Budget draft for 2016 includes more taxes and pension cuts
The draft of the budget for 2016 that was submitted in Parliament on Monday includes additional taxes and expense cuts for…
The draft of the budget for 2016 that was submitted in Parliament on Monday includes additional taxes and expense cuts for pension funds, which will result in pension cuts.
The fiscal targets, as revised by the Minister of Finances Euclid Tsakalotos, call for 418-million-euro primary deficit (0.24% of GDP) for the general government budget in 2015, while in 2016 the draft provides an 894-millio-euro primary surplus (0.5% of GDP). With a 1.3% of recession and 25.8% unemployment rates for 2016, the government will focus its intervention on tax policy and social insurance.
The Finance Ministry’s draft estimates that the regular budget revenue will amount to about 49.5 billion euros, up by 0.8% (1.4 billion euros) compared to initial estimation for 2015. The changes in tax policy primarily revolve around:
- reforming the VAT and increasing the rates on islands and various products and services
- reforming the special solidarity tax
- increasing the income tax of legal entities
- increasing the advance payment on the income tax of self-employed
- increasing the rates of the income tax from rentals and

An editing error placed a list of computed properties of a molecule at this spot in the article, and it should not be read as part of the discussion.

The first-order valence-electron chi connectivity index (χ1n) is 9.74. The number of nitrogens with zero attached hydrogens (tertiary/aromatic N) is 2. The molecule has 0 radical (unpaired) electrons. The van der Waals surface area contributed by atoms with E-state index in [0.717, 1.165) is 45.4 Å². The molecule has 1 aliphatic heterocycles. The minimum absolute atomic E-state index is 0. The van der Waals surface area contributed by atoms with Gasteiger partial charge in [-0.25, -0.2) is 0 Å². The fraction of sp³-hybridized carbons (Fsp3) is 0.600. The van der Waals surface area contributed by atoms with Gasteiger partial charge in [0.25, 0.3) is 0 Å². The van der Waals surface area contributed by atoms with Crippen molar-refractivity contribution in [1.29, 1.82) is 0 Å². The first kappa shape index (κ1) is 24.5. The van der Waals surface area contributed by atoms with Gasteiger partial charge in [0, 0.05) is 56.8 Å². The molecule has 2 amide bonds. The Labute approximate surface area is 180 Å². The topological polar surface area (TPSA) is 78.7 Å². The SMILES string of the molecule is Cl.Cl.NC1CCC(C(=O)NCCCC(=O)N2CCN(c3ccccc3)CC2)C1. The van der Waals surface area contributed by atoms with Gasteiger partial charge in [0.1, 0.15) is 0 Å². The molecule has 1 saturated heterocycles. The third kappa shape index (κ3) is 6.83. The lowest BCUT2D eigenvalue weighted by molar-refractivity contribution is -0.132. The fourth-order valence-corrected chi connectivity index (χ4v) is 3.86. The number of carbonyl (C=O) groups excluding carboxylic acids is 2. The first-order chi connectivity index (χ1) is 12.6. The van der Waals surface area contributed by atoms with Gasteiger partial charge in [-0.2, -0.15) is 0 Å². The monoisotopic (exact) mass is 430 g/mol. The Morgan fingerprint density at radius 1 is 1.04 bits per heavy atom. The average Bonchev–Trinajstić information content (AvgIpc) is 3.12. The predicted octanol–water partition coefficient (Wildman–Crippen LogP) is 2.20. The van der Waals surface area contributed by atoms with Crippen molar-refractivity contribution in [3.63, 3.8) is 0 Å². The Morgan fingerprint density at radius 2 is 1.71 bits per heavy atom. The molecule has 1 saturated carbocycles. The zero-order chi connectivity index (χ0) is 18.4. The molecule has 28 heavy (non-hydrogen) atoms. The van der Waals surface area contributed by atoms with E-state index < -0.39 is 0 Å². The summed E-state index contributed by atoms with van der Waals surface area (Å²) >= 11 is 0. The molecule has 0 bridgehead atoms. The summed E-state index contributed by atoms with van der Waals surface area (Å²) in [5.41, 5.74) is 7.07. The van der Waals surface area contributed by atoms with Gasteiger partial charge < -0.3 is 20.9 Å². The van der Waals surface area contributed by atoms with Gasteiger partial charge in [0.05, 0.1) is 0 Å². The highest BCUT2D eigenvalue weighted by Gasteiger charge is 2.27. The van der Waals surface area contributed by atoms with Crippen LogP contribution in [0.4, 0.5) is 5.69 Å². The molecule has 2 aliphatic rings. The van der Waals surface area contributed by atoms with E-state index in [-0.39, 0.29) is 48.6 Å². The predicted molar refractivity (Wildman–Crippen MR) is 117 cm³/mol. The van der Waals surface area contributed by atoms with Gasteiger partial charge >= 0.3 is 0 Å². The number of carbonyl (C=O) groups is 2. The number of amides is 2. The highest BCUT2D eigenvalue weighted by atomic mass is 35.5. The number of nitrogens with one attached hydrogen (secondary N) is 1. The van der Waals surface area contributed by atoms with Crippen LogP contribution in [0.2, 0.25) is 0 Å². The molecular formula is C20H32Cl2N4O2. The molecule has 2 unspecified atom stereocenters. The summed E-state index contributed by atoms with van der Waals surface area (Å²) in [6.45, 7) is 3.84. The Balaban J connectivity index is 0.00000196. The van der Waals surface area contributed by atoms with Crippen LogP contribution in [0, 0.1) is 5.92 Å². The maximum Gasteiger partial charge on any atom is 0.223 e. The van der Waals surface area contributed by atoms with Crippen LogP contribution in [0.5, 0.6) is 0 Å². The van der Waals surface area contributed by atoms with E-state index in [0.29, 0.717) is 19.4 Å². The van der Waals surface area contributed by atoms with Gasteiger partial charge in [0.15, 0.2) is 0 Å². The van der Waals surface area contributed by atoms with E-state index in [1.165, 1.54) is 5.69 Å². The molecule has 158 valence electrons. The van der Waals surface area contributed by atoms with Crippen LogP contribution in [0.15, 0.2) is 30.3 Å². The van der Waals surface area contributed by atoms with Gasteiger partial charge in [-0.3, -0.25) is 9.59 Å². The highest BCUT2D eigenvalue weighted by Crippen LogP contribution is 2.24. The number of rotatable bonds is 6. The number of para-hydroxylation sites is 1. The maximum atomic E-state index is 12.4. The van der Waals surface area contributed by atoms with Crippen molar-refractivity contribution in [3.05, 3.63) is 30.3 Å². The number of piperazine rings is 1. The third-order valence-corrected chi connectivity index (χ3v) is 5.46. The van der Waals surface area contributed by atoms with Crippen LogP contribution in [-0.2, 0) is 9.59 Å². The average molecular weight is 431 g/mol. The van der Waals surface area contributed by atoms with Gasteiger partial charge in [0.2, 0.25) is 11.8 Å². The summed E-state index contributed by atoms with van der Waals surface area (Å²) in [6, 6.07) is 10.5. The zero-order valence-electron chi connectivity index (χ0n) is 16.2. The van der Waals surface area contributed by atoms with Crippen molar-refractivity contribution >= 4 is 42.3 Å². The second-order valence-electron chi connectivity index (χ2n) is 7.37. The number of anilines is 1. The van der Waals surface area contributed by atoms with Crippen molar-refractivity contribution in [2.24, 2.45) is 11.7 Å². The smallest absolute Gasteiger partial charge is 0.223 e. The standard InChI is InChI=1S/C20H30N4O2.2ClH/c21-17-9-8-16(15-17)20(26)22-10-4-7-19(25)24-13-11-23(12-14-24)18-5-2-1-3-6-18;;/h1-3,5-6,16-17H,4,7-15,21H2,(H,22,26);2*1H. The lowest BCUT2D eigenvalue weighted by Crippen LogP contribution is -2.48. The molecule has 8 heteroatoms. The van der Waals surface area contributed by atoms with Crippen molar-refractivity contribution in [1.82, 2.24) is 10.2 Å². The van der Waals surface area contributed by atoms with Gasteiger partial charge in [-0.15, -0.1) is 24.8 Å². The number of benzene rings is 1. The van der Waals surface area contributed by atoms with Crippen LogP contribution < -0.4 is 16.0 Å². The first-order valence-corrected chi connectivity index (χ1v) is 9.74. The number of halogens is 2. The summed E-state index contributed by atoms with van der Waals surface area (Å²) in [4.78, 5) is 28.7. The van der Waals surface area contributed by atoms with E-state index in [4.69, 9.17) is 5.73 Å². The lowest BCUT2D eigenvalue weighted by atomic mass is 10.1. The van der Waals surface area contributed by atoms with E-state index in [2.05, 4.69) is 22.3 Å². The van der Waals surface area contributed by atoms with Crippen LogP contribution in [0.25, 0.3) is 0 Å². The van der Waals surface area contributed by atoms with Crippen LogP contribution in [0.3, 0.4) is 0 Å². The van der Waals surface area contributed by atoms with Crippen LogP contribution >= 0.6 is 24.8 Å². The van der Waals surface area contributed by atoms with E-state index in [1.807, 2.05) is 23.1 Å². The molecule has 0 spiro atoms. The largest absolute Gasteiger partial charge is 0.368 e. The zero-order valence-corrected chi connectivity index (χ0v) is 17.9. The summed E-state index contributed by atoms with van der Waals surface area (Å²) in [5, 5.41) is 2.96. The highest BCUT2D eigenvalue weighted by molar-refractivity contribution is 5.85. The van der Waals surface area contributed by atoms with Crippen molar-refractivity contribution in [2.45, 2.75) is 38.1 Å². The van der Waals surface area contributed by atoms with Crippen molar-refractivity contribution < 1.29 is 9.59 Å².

- increasing the State participation to 30% in OPAP’s profits from VLTs
Pension cuts looming
The government’s interventions in social insurance will primarily focus on gradually increasing the age of retirement and penalties for early retirements. The draft also includes provisions to increase pensioner contributions for healthcare, as well as changes so that lump payments are made so that the sustainability of the each pension fund is maintained.
State debt to soar
According to the draft, the general government’s debt is expects to amount to 315.8 billion euros or 181.8% of GDP by the end of 2015, compared to 317.12 billion euros or 177.1% of GDP in 2014. For 2016 the debt is expected to increase to 333.5 billion euros or 192.4% of GDP. The increase in debt is attributed to the 25-billion-euro recapitalization of banks.
Furthermore, the draft predicts a 2.3% of GDP recession for 2015 and a 1.3% rate for 2016. These divs however may change following the review in November. The rate of unemployment may also increase from 24.6% in 2016, to 25.4% in 2015 and 25.8% in 2016.